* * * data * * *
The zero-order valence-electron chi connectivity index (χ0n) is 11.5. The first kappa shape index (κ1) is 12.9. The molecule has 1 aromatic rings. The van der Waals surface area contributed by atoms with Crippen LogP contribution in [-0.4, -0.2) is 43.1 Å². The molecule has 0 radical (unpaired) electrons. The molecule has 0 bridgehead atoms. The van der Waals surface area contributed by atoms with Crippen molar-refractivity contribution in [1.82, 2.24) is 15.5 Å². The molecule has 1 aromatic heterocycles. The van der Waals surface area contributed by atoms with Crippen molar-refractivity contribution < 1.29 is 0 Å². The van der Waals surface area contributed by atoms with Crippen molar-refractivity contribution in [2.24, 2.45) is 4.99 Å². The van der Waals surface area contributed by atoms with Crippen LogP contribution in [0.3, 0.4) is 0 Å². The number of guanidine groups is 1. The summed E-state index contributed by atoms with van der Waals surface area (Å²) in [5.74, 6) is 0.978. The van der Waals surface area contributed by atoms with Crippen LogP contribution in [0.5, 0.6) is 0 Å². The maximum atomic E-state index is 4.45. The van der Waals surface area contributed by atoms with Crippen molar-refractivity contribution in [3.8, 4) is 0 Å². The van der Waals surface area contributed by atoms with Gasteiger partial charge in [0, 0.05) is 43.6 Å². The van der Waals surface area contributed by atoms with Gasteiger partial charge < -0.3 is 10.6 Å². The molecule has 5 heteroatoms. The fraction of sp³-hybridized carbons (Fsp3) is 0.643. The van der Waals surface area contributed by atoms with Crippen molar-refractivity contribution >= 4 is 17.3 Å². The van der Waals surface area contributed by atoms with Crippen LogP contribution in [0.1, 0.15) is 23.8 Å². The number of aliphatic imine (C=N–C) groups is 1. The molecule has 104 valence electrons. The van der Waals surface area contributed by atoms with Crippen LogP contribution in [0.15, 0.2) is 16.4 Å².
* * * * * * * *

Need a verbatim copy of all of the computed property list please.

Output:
The zero-order valence-electron chi connectivity index (χ0n) is 11.5. The first kappa shape index (κ1) is 12.9. The molecule has 1 aromatic rings. The van der Waals surface area contributed by atoms with Crippen LogP contribution in [-0.4, -0.2) is 43.1 Å². The molecule has 0 radical (unpaired) electrons. The molecule has 0 bridgehead atoms. The van der Waals surface area contributed by atoms with Crippen molar-refractivity contribution in [1.82, 2.24) is 15.5 Å². The molecule has 1 aromatic heterocycles. The van der Waals surface area contributed by atoms with Crippen molar-refractivity contribution < 1.29 is 0 Å². The van der Waals surface area contributed by atoms with Crippen molar-refractivity contribution in [2.24, 2.45) is 4.99 Å². The van der Waals surface area contributed by atoms with Crippen LogP contribution in [0.3, 0.4) is 0 Å². The number of guanidine groups is 1. The summed E-state index contributed by atoms with van der Waals surface area (Å²) in [5.74, 6) is 0.978. The van der Waals surface area contributed by atoms with Crippen LogP contribution in [0.5, 0.6) is 0 Å². The maximum atomic E-state index is 4.45. The van der Waals surface area contributed by atoms with Crippen molar-refractivity contribution in [3.8, 4) is 0 Å². The van der Waals surface area contributed by atoms with Gasteiger partial charge in [0, 0.05) is 43.6 Å². The van der Waals surface area contributed by atoms with Gasteiger partial charge < -0.3 is 10.6 Å². The molecule has 5 heteroatoms. The fraction of sp³-hybridized carbons (Fsp3) is 0.643. The van der Waals surface area contributed by atoms with Crippen molar-refractivity contribution >= 4 is 17.3 Å². The van der Waals surface area contributed by atoms with Crippen LogP contribution in [0.1, 0.15) is 23.8 Å². The number of aliphatic imine (C=N–C) groups is 1. The molecule has 104 valence electrons. The van der Waals surface area contributed by atoms with Crippen LogP contribution in [0.15, 0.2) is 16.4 Å².